Medically reviewed on September 15, 2017
Scientific Name(s): Sambucus nigra L. (European elder) and Sambucus nigra ssp canadensis (American elder). Family: Caprifoliaceae.
Common Name(s): Sweet elder , common elder , elderberry , sambucus , Sambucol
Limited clinical trials have been conducted. Elderberry extracts may have some value in the treatment of influenza and appear to have antioxidant potential.
The bioavailability of active constituents in elderberry extracts is considered to be poor. Trials are lacking to provide dosing information. For the treatment of influenza, 15 mL of syrup taken 4 times per day for 5 days has been used in clinical trials.
Contraindications have not been identified.
Information regarding safety and efficacy in pregnancy and lactation is lacking.
None well documented.
Consumption of uncooked berries may result in vomiting and diarrhea. Commercial preparations generally do not cause adverse reactions at the recommended dosage. Type 1 allergy to elderberry (positive skin prick tests) has been recorded.
Poisonous alkaloids, lectins, and cyanogenic glycosides are present in some plant parts. Short-term use of elderberry extract preparations appears to be relatively safe; however, long-term toxicological studies are lacking.
The American elder is a tall shrub that grows to 4 m, and is native to North America. The European elder grows to approximately 10 m and has been naturalized to the United States. The tree has light brown/grey bark and narrow, dark green leaves. Clusters of white-cream flowers have a particular fragrance and develop into dark purple-black berries. 1 , 2
Elder flowers and berries have been used in traditional medicine and as a flavoring for centuries. In folk medicine, the flowers have been used for their diuretic and laxative properties and as an astringent. Various parts of the elder have been used to treat cancer and many other unrelated disorders. Distilled elder flower water has been used as a scented vehicle for topical preparations, and extracts are used to flavor foods as well as alcoholic beverages. The fruits have been used to make elderberry wine. 3
European elder flowers contain approximately 0.3% of an essential oil composed of free fatty acids and alkanes. The triterpenes alpha- and beta-amyrin, ursolic acid, oleanic acid, betulin, betulic acid, and a variety of other minor components have been identified. 4 The elder leaf contains sambunigrin, a cyanogenic glucoside (0.042% by weight). 5 Leaves of S. nigra express 2 classes of thaumatin-like proteins. The fruit-specific, thaumatin-like proteins accumulate only during the final stages of fruit ripening. 6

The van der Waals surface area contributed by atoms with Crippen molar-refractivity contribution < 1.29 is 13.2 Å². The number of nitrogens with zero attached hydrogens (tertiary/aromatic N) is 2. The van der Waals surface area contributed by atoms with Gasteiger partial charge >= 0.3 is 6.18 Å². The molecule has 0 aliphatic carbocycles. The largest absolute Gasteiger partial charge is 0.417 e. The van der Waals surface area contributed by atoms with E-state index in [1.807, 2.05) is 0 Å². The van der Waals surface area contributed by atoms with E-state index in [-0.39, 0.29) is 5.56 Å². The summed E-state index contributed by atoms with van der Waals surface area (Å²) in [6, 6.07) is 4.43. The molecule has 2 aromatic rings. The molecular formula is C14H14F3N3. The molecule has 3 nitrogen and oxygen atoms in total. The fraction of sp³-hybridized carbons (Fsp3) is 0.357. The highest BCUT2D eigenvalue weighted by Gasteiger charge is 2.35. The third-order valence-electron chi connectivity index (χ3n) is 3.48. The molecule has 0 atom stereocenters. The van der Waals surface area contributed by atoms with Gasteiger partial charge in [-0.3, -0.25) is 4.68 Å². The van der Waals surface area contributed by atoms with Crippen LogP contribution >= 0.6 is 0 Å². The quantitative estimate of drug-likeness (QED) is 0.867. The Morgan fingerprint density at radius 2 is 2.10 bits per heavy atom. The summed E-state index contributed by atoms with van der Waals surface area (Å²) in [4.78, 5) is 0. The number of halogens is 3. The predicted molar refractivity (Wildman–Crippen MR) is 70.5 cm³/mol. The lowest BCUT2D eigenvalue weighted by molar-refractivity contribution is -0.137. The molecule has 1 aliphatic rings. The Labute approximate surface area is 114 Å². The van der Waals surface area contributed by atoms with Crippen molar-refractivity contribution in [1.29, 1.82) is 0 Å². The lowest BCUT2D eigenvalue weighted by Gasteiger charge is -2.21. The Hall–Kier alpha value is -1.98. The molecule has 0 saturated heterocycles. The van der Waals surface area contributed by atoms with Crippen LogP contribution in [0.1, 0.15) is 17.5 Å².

The fruit of the elderberry contains phenolics, including quercetin, kaempferol, rutin, and phenolic acids and anthocyanins. High-performance liquid chromatography and mass spectrometry have been used to identify individual anthocyanins, which give the berry its color, and include cyanidin 3-sambubioside-5-diglucoside, cyanidin-3,5-diglucoside, cyanidin 3-sambubioside, and cyanidin 3-glucoside. 7 , 8 The total anthocyanin content varies during the growing season and by cultivar. Vitamins A and C are also present, and antioxidant capacity of the berry has been estimated to be similar to that of black raspberries, blackberries, and other dark-fleshed small fruit. 9 , 10
Uses and PharmacologyAntiviral effects
In vitro studies have shown that elderberry extracts exert activity against the influenza virus A (including H1N1) and B and the herpes simplex virus. Laboratory studies also suggest an inhibitory effect on the infectivity of the HIV virus. 12 , 13 , 14 , 15 , 16Animal data